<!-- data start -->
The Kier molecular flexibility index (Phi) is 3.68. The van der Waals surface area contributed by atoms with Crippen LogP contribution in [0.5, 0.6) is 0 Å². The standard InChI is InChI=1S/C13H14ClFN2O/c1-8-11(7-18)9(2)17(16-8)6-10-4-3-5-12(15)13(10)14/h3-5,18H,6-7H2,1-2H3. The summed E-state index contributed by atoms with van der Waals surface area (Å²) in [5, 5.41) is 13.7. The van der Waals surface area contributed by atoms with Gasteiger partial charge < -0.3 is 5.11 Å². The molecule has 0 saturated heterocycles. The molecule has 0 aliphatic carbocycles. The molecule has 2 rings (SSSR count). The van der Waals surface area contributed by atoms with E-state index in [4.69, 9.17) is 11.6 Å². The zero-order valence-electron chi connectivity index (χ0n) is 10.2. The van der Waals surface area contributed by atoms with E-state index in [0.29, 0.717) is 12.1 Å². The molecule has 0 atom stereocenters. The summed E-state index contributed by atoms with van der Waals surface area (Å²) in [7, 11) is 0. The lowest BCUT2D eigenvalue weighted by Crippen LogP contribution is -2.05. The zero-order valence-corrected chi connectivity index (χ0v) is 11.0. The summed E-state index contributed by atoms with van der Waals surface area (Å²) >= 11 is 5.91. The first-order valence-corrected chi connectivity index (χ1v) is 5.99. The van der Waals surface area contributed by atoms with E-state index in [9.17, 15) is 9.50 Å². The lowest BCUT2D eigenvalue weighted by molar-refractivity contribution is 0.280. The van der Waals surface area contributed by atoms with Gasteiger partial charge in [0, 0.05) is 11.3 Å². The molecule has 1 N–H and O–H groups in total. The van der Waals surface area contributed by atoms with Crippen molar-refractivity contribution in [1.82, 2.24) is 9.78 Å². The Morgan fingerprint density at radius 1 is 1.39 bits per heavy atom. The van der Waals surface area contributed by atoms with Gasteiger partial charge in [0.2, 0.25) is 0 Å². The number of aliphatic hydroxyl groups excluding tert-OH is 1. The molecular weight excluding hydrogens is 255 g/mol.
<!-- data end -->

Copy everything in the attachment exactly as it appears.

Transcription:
The Kier molecular flexibility index (Phi) is 3.68. The van der Waals surface area contributed by atoms with Crippen LogP contribution in [0.5, 0.6) is 0 Å². The standard InChI is InChI=1S/C13H14ClFN2O/c1-8-11(7-18)9(2)17(16-8)6-10-4-3-5-12(15)13(10)14/h3-5,18H,6-7H2,1-2H3. The summed E-state index contributed by atoms with van der Waals surface area (Å²) in [5, 5.41) is 13.7. The van der Waals surface area contributed by atoms with Gasteiger partial charge < -0.3 is 5.11 Å². The molecule has 0 saturated heterocycles. The molecule has 0 aliphatic carbocycles. The molecule has 2 rings (SSSR count). The van der Waals surface area contributed by atoms with E-state index in [4.69, 9.17) is 11.6 Å². The zero-order valence-electron chi connectivity index (χ0n) is 10.2. The van der Waals surface area contributed by atoms with E-state index in [0.29, 0.717) is 12.1 Å². The molecule has 0 atom stereocenters. The summed E-state index contributed by atoms with van der Waals surface area (Å²) in [7, 11) is 0. The lowest BCUT2D eigenvalue weighted by Crippen LogP contribution is -2.05. The zero-order valence-corrected chi connectivity index (χ0v) is 11.0. The summed E-state index contributed by atoms with van der Waals surface area (Å²) >= 11 is 5.91. The first-order valence-corrected chi connectivity index (χ1v) is 5.99. The van der Waals surface area contributed by atoms with E-state index in [9.17, 15) is 9.50 Å². The lowest BCUT2D eigenvalue weighted by molar-refractivity contribution is 0.280. The van der Waals surface area contributed by atoms with Gasteiger partial charge in [0, 0.05) is 11.3 Å². The molecule has 1 N–H and O–H groups in total. The van der Waals surface area contributed by atoms with Crippen molar-refractivity contribution in [1.82, 2.24) is 9.78 Å². The Morgan fingerprint density at radius 1 is 1.39 bits per heavy atom. The van der Waals surface area contributed by atoms with Gasteiger partial charge in [0.2, 0.25) is 0 Å². The number of aliphatic hydroxyl groups excluding tert-OH is 1. The molecular weight excluding hydrogens is 255 g/mol.